Final Fantasy 13 Lightning Returns Returns PS3 preview – what Have Square got planned for the third 13?
Do, however, expect a giant leap for leaping. And clambering, and sneaking. This is the most physical Final Fantasy yet, giving you a range of movement and environmental challenges not seen in the series before. To gather evidence and interrogate locals, you need to hoist yourself up ladders, jump between platforms and sneak behind boxes to tail people. But although it’s unprecedented, the physicality came naturally when dealing with a lone protagonist, says Toriyama. “It was a big challenge to implement this new element,” he explains. “But obviously in normal Final Fantasy games there are three characters and here there’s just one, so we’re in a good position to allocate more energy, to make her moves more varied and interesting.” Still, the city’s not just an adventure playground. There are shops to buy abilities from, plus restaurants to eat in and gain a few HP. It looks a long way from being a convincing urban environment right now, but time’s on Square Enix’s side with the game pencilled in for an autumn release.
After chinwagging with all and sundry round the city, Lightning pinpoints that a gang of mysterious religious zealots in white hooded robes are likely the culprits. Now she must sneak through the streets and eavesdrop on a four-digit passcode that’ll get her into her compound, which – wait, what? Renaissance-styled city? Climbing and jumping? Hooded zealots? Stealth? What’s going on here? Did Lightning spend the past 500 years locked inside Ubisoft HQ? Comparing one game to another is all too easy, but the parity to Assassin’s Creed here is undeniable. Until you enter combat, anyway.
Remember how you could control characters in a fight with the left stick in 13-2? Well, now you can do that, and also map abilities to buttons, giving combat an action game vibe. The redesign’s might rile purists but now Lightning is the only character you control in combat, it makes a lot of sense to quicken the pace and allow more immediate feedback. You don’t have to watch an enemy begin its drawn-out pre-attack animation that allows you to get into guard mode – now you can use it as a block, à la fighting games, as and when the blows head your way.
Toriyama claims the new battle system is “the most important change” in the whole game, and much of that comes down to an overhaul of the Active Time Bar, or ATB. There are a ridiculous three of them on-screen now, teaming up with the health bar in the bottom left to create what the team’s calling the ‘amazing ATB’ (which is a bit like giving yourself a nickname). “In order to make Lightning’s battles much cooler than previous titles,” he explains, “you can control Lightning like in [an] action game.”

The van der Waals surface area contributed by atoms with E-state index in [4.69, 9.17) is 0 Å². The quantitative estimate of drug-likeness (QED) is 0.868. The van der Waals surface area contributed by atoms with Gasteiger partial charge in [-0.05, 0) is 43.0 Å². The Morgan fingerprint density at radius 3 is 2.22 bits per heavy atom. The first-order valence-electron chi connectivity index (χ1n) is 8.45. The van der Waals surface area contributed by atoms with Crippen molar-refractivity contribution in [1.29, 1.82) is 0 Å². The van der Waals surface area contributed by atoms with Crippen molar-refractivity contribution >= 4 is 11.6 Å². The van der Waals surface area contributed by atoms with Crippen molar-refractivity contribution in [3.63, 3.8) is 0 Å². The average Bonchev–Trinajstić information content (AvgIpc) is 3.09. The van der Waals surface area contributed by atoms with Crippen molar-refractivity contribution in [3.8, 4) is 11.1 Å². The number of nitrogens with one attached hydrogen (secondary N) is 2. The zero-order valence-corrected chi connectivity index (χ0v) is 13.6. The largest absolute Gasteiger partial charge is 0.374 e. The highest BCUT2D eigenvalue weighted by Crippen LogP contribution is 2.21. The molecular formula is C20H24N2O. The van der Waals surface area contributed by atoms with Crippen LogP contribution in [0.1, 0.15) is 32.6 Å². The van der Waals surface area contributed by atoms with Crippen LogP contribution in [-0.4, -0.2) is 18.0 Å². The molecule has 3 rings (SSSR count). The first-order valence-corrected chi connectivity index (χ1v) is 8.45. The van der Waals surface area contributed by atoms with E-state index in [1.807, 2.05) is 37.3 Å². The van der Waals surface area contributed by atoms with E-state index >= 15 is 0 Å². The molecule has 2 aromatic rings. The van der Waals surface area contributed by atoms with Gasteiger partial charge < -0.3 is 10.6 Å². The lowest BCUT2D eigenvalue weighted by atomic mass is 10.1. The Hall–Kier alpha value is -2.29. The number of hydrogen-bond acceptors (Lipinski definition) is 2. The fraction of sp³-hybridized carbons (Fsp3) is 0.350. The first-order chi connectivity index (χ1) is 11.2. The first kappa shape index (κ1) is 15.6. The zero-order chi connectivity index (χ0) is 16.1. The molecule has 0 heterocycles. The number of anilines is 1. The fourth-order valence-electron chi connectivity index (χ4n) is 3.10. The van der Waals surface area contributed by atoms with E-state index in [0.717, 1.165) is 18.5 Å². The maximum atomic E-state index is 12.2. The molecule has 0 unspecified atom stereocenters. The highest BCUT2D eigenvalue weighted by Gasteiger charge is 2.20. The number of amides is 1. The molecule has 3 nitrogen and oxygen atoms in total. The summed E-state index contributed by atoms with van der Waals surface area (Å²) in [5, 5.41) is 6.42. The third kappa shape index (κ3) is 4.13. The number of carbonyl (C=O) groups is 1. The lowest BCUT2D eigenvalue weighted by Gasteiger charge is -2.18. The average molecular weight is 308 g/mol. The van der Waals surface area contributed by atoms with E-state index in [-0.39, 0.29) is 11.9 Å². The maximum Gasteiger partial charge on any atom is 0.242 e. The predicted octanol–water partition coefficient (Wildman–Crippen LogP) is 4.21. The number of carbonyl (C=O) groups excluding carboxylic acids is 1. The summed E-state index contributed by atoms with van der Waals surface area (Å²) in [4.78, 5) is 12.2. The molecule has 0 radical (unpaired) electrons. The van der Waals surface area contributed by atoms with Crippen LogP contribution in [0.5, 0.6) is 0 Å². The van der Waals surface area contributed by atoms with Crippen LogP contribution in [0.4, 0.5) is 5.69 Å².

Each of the ATBS represents one of Lightning’s costumes (stay with us), to which you can assign particular abilities, weapons and shields. Just as the last game gave you the chance to prepare different loadouts for different enemies, these costumes let you adopt different styles mid-battle, and having three means you don’t have to sit around waiting for one to refill before you can attack. Initially it looks complicated, obtuse even – but as an NPC challenges Lightning to find and kill the Behemoth who’s been terrorising the block, we see it in action and it makes much more sense. Your foe’s no pushover, and where before you might have tasked one party member with healing while the other switched between guard and attack, now you react on the fly.
There’s also no sign of the creatures you used in 13-2, which means all you’re really doing in a fight is flipping between ATBs. Is that going to be enough in a 30+ hour RPG, or is Square Enix holding something back as yet? Cross everything it’s the latter.
Lightning’s in for her biggest challenge yet here, for better or worse. There’s plenty of potential in the concept of losing and gaining time depending on your actions, and it really looks like this ‘world-driven’ gameplay offers actual exploration and freedom, not the recycled areas 13-2 hawked. Put the two together and you’re looking at one charmingly odd game. But you’re also looking at a game with an unproven combat system that risks coming off as shallow. Most worryingly, you get the feeling the dev is trying to appeal to both the series hardcore and new players all at once, and there’s a real danger that in doing so it’ll trip up. Just as Lightning has to keep a keen eye on the clock if she wants to save the world, Square Enix has some tight work on the cards to do this ambitious project justice.